Rapid sea ice loss in the Arctic is opening new waters to humpback and fin whales, a new study revealed. While these marine animals used to visit the far north only during the summer, warming waters are causing sea ice to retreat at an increasing rate. This may increase food competition among bowhead whales that once had this region to themselves… Marine mammals reflect the impacts of climate change through changes not only in their diet and physical condition, but through shifts in their range and habitat. Researchers say climate change is likely to invite many other species into new habitats… “It’s not simple, but as Mother Nature keeps dishing out these unusual events we can start to connect the dots between them to understand the larger picture of what’s happening and how it’s likely to affect animals within and beyond the Arctic, including humans,” Jennifer Francis, a Rutgers University research professor and a plenary speaker at the conference, said.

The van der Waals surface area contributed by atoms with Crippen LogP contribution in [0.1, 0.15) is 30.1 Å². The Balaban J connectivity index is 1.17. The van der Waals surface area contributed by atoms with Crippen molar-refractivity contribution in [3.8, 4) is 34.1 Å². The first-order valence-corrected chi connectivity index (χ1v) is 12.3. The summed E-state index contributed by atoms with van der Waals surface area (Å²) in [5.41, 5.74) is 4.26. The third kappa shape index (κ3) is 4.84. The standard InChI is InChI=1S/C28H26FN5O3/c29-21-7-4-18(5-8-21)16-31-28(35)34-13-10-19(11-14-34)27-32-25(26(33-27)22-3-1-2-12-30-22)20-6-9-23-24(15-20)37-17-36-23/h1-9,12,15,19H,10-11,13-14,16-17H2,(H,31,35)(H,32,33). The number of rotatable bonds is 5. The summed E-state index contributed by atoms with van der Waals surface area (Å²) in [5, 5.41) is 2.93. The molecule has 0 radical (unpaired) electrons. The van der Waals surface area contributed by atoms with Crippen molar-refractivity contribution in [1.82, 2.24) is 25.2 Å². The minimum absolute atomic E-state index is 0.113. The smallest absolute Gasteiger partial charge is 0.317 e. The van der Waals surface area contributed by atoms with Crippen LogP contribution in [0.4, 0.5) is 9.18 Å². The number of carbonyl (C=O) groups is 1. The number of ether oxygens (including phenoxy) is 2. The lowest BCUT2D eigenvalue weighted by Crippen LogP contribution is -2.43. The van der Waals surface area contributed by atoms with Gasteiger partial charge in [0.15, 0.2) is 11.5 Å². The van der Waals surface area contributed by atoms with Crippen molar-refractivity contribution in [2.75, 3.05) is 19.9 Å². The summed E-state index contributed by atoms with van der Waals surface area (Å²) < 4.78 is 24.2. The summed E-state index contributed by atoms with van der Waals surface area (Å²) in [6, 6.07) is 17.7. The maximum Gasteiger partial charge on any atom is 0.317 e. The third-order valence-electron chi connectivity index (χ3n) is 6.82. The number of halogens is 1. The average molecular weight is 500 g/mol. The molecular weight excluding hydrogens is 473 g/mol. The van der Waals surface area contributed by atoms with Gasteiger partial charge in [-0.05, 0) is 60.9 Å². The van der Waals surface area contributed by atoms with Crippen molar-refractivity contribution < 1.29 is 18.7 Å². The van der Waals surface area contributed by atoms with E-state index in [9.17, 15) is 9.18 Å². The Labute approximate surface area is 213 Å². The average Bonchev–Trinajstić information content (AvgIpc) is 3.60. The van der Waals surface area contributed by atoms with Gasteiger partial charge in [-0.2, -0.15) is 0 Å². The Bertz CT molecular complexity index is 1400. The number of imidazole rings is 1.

As arid conditions increase in various parts of the nation and world, scientists focus are focusing on using drought-resistant plants and increasing the number of plants able to use treated wastewater that still contains salt. The less water for plants, the more clean water for humans… Researcher Stacy Bonos, at the Department of Plant Biology & Pathology at Rutgers University, and her team recently published their research on perennial ryegrass in Crop Science journal. They’ve found that perennial ryegrass is controlled by additive genetic effects rather than environmental effects, meaning that salt tolerance can be bred for… Bonos’ research team measured salt tolerance using something called “visual percent green color”–the percentage of the plant that is green and actively growing, as compared to brown and therefore dying, according to a release… “It most makes sense…in areas like Las Vegas where there may not be much drinkable water available to water your lawn,” Bonos said in a release. “That’s a prime example.”